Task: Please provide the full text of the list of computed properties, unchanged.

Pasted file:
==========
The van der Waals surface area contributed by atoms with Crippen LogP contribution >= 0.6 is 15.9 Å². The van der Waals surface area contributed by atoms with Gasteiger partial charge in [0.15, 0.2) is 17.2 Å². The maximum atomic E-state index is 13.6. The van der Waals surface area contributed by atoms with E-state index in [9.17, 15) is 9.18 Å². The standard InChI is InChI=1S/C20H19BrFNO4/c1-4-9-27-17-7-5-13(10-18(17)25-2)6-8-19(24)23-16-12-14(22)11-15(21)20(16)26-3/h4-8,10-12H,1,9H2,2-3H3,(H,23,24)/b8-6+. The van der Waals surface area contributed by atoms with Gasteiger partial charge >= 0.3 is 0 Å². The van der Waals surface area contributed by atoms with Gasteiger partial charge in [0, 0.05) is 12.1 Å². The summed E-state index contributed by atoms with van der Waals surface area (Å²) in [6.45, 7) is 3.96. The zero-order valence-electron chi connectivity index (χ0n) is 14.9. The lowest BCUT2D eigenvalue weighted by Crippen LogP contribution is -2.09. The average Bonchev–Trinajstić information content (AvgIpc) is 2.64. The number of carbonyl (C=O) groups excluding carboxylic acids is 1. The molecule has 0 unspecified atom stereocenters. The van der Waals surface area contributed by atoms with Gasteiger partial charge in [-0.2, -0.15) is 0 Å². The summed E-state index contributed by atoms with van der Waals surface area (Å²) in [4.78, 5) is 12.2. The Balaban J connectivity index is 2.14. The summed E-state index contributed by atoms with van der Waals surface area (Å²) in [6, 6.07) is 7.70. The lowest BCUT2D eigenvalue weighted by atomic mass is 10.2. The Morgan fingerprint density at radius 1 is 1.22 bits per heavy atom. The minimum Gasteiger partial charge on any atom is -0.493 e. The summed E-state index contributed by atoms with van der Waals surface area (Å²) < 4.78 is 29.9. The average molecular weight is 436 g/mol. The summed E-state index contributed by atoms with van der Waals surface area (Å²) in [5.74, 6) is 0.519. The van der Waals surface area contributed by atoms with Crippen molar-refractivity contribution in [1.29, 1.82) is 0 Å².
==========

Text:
The van der Waals surface area contributed by atoms with Crippen LogP contribution >= 0.6 is 15.9 Å². The van der Waals surface area contributed by atoms with Gasteiger partial charge in [0.15, 0.2) is 17.2 Å². The maximum atomic E-state index is 13.6. The van der Waals surface area contributed by atoms with E-state index in [9.17, 15) is 9.18 Å². The standard InChI is InChI=1S/C20H19BrFNO4/c1-4-9-27-17-7-5-13(10-18(17)25-2)6-8-19(24)23-16-12-14(22)11-15(21)20(16)26-3/h4-8,10-12H,1,9H2,2-3H3,(H,23,24)/b8-6+. The van der Waals surface area contributed by atoms with Gasteiger partial charge >= 0.3 is 0 Å². The van der Waals surface area contributed by atoms with Gasteiger partial charge in [0, 0.05) is 12.1 Å². The summed E-state index contributed by atoms with van der Waals surface area (Å²) in [6.45, 7) is 3.96. The zero-order valence-electron chi connectivity index (χ0n) is 14.9. The lowest BCUT2D eigenvalue weighted by Crippen LogP contribution is -2.09. The average Bonchev–Trinajstić information content (AvgIpc) is 2.64. The number of carbonyl (C=O) groups excluding carboxylic acids is 1. The molecule has 0 unspecified atom stereocenters. The van der Waals surface area contributed by atoms with Gasteiger partial charge in [-0.2, -0.15) is 0 Å². The summed E-state index contributed by atoms with van der Waals surface area (Å²) in [4.78, 5) is 12.2. The Balaban J connectivity index is 2.14. The summed E-state index contributed by atoms with van der Waals surface area (Å²) in [6, 6.07) is 7.70. The lowest BCUT2D eigenvalue weighted by atomic mass is 10.2. The Morgan fingerprint density at radius 1 is 1.22 bits per heavy atom. The minimum Gasteiger partial charge on any atom is -0.493 e. The summed E-state index contributed by atoms with van der Waals surface area (Å²) < 4.78 is 29.9. The average molecular weight is 436 g/mol. The summed E-state index contributed by atoms with van der Waals surface area (Å²) in [5.74, 6) is 0.519. The van der Waals surface area contributed by atoms with Crippen molar-refractivity contribution in [1.29, 1.82) is 0 Å².